MAPLETON, Utah — Around 150 Mapleton residents gathered Saturday morning to fill thousands of sandbags in a show of community support.
"Mapleton is a very special, tight-knit community," said Mapleton Fire Chief Nick Glasgow. "Everybody here, if you ask for help, they come out."
Several homes in the Ether Hollow area are at risk of flash floods and landslides after a wildfire stripped the nearby mountainside of vegetation in September of last year.
"We knew that we needed to beef up some of the defenses just in case any of that water came down," said Mapleton Sandbag Project coordinator Rick Silva.
The "Ether Hollow Fire" burned nearly 1,000 acres east of Mapleton and Springville. It was one of more than 1,200 human-caused fires in 2020, far surpassing the previous record of 937.
"Most of the east side of our city backs right up to the bench. We have a lot of wildland-urban interface," Glasgow said. "The fuels, topography and weather all came together, and that fire burned about 500 acres in about 15 minutes."
The wildfire left a massive "burn scar" on the mountain. The National Forest Service studied the area after the fire and determined it posed a serious risk to the residents living below.
"It was crazy," said area resident Michelle Baer, recalling the flames she could see from her back door. "It was frightening, it was sobering."
Baer has lived in Mapleton for more than two decades. Her home sits just below the burn scar. Based on the findings of the National Forest Service's report, the Army Corps of Engineers and NRCS modeled the flow paths of potential landslides and the damage they could cause.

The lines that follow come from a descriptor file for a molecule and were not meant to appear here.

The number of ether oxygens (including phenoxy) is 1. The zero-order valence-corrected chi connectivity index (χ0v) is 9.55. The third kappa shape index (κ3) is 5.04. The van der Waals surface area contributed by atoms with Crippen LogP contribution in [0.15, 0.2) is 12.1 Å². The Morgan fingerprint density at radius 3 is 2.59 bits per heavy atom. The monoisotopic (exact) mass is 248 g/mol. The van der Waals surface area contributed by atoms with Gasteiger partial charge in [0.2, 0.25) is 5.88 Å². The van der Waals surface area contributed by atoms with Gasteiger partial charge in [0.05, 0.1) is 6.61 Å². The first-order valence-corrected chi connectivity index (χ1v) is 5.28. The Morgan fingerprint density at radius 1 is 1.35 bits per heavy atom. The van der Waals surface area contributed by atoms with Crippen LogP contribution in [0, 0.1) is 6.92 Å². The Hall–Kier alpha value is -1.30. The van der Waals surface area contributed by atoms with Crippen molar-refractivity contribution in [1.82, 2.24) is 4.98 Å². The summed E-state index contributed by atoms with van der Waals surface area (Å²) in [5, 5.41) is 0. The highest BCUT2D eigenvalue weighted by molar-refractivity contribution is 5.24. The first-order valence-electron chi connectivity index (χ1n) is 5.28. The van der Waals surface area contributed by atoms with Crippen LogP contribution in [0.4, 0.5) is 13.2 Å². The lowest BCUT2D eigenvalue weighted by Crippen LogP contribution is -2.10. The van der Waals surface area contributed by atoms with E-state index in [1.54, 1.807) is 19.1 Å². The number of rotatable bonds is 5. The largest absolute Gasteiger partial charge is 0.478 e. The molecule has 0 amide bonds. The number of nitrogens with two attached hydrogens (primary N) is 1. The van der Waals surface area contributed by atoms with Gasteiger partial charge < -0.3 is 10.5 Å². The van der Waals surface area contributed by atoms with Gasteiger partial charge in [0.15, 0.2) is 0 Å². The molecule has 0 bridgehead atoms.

"Seven feet! We're slated to get seven feet of mud in our home just because of the position," Baer said, referencing the models.
Glasgow said it would take monsoon-type rains — 1/4 inch in 15 minutes — causing flash floods for a landslide to trigger, but the community is doing all they can to be prepared for the worst.
"These people have been here for, in some cases, decades," Silva said. "They've got a lot of precious things that we'd rather not them get disrupted, their things get disrupted."
Despite preparing for a worst-case scenario, the event brought together members of the community who have been largely isolated for the last year due to the pandemic.
"I've been trying to not bawl all day long," Baer said. "The city has been amazing."
"I was surprised at how many people came," added area resident Charlee Hanna. "I did not expect this, and it's a lot of fun."
Glasgow encourages Mapleton residents, especially those living on the east side of the city, to register with the city's emergency flood alert system.